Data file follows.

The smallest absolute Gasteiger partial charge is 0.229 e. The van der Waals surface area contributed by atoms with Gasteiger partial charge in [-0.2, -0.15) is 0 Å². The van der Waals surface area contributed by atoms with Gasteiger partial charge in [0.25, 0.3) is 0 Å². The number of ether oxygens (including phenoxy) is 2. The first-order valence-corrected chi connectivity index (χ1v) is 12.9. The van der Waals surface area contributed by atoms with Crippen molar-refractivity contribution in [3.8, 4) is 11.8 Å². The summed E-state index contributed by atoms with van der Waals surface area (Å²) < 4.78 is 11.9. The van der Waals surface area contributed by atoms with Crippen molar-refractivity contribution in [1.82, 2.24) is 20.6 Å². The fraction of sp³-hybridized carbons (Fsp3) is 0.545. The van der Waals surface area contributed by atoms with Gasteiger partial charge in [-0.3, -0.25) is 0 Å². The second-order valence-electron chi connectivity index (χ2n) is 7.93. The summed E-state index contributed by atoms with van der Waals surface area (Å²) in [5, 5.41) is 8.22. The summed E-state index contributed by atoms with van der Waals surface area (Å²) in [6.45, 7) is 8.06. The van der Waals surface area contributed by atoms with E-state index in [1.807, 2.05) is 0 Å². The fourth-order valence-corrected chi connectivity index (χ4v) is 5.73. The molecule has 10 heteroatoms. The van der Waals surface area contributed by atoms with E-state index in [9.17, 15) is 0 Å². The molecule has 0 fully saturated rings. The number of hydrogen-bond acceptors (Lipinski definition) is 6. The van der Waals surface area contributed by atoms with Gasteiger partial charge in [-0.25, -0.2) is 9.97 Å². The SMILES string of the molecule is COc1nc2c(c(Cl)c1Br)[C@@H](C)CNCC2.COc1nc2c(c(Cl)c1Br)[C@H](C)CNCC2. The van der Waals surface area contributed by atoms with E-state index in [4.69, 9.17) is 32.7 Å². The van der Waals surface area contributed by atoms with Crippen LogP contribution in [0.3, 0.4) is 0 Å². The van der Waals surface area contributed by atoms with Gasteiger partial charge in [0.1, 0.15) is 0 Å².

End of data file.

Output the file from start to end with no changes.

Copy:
The smallest absolute Gasteiger partial charge is 0.229 e. The van der Waals surface area contributed by atoms with Gasteiger partial charge in [-0.2, -0.15) is 0 Å². The van der Waals surface area contributed by atoms with Gasteiger partial charge in [0.25, 0.3) is 0 Å². The number of ether oxygens (including phenoxy) is 2. The first-order valence-corrected chi connectivity index (χ1v) is 12.9. The van der Waals surface area contributed by atoms with Crippen molar-refractivity contribution in [3.8, 4) is 11.8 Å². The summed E-state index contributed by atoms with van der Waals surface area (Å²) < 4.78 is 11.9. The van der Waals surface area contributed by atoms with Crippen molar-refractivity contribution in [1.82, 2.24) is 20.6 Å². The fraction of sp³-hybridized carbons (Fsp3) is 0.545. The van der Waals surface area contributed by atoms with Gasteiger partial charge in [-0.3, -0.25) is 0 Å². The second-order valence-electron chi connectivity index (χ2n) is 7.93. The summed E-state index contributed by atoms with van der Waals surface area (Å²) in [5, 5.41) is 8.22. The summed E-state index contributed by atoms with van der Waals surface area (Å²) in [6.45, 7) is 8.06. The van der Waals surface area contributed by atoms with E-state index in [1.807, 2.05) is 0 Å². The fourth-order valence-corrected chi connectivity index (χ4v) is 5.73. The molecule has 10 heteroatoms. The van der Waals surface area contributed by atoms with E-state index in [9.17, 15) is 0 Å². The molecule has 0 fully saturated rings. The number of hydrogen-bond acceptors (Lipinski definition) is 6. The van der Waals surface area contributed by atoms with Gasteiger partial charge in [-0.25, -0.2) is 9.97 Å². The SMILES string of the molecule is COc1nc2c(c(Cl)c1Br)[C@@H](C)CNCC2.COc1nc2c(c(Cl)c1Br)[C@H](C)CNCC2. The van der Waals surface area contributed by atoms with E-state index in [4.69, 9.17) is 32.7 Å². The van der Waals surface area contributed by atoms with Crippen LogP contribution in [0.3, 0.4) is 0 Å². The van der Waals surface area contributed by atoms with Gasteiger partial charge in [0.1, 0.15) is 0 Å².